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Video clip synopsis – Trevor Barr links the rise in Internet users with the change in lifestyle practices of television audiences.
Year of production - 2005
Duration - 2min 1sec
Tags - design, emerging technologies, innovation, Internet, technology, technology and society, see all tags


World Internet Project

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About the Video Clip


This interview with Trevor Barr was recorded for the website From Wireless to Web, produced in 2005.

Trevor Barr is an author, professor and the Director of the Creative Industries Research & Applications Centre at the Queensland University of Technology. You can view his full biography at From Wireless to Web

The website is a selective history of broadcast media in Australia. Decade by decade, from radio and newsreels to TV and the internet, this history shows how the Australian broadcast media developed and shaped the way Australians see themselves.

From Wireless to Web is a Film Australia production in association with Roar Film.

Curriculum Focus


This Module can be used to achieve some of the outcomes of the NSW Information and Software Technology Years 7–10 syllabus; specifically the following outcomes:
5.4.1: A student analyses the effects of past, current and emerging information and software technologies on the individual and society.

This material is an extract. Teachers and students should consult the Board of Studies website for more information.

Background Information


The World Internet Project is a collaborative project involving universities and research organisations in many countries. In 2004 the project published its first study on the Internet, shattering the 'computer geek’ image. Journalist Bernard Warner reported that:

“The typical Internet user, far from being a geek, shuns television and actively socialises with friends, according to the study. It presents an image of the average 'netizen’ that contrasts with the stereotype of the loner who spends hours on the Internet and rarely engages with the real world.

“Instead, the typical Internet user is an avid reader of books and spends more time engaged in social activities than the non-user,” the report says. Also, television viewing is down among some Internet users by as much as five hours per week compared with Net abstainers.

“Use of the Internet is reducing television viewing around the world while having little impact on positive aspects of social life”, says Jeffrey Cole, director of the UCLA Centre for Communication Policy, the California university that organised the project. “Most Internet users generally trust the information they find online”, he says.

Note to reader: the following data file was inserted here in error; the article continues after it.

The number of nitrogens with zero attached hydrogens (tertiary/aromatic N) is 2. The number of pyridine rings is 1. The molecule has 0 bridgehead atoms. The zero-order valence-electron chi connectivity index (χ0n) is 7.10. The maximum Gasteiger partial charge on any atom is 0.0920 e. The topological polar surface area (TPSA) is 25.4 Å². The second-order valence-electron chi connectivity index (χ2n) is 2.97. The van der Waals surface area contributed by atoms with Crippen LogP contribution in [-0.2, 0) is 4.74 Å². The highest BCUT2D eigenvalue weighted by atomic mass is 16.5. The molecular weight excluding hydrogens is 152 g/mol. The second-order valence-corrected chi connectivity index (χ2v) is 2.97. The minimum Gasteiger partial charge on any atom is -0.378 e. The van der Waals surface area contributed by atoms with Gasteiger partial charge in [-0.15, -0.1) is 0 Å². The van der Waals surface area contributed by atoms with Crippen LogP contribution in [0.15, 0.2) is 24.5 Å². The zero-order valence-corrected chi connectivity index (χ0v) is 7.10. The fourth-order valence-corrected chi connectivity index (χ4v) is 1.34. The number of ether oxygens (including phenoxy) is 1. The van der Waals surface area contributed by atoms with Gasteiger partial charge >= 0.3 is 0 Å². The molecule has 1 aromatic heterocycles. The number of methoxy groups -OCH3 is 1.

“The findings are derived from surveys of Internet and non-Internet users in 14 countries: the United States, Britain, Germany, Hungary, Italy, Spain, Sweden, Japan, Macao, South Korea, Singapore, Taiwan, China and Chile.” (Warner)

Classroom Activities

  1. Research and discuss the benefits that the World Internet Project has to politicians and to business as a planning tool.
    1. Why is it important for Australia to be involved in the World Internet Project?
  2. USC Annenberg’s 2005 Digital Future Project found that “if forced to give up technology, Internet users would hang on to the web – and would drop their television and cell phones first”. Furthermore the top 10 Internet uses for 2005 were: “email, general web surfing, reading news, shopping, entertainment news (searching and reading), seeking information about hobbies, online banking, medical information (searching and reading), instant messaging, and seeking travel arrangements and travel information”.
    1. As a class, develop a survey about computer and in particular Internet use. Consider such issues as types of activities, preferred activities, when the activities are undertaken, length of time spent on activities, what activities did computer/Internet use replace. Remember to record such information as the gender, age, type of internet access of your interviewees.
    2. Create a class spreadsheet or database of everyone’s survey results and analyse the data. How does it compare to the published reports on the World Internet Project website.

Further Resources


Go to From Wireless to Web for more about the history of broadcast media in Australia.

Go to Australian Policy Online

Go to Swinburne University of Technology, Institute for Social Research

Go to USC Annenberg School Center for the Digital Future, Digital Future Report 2005

Go to World Internet Project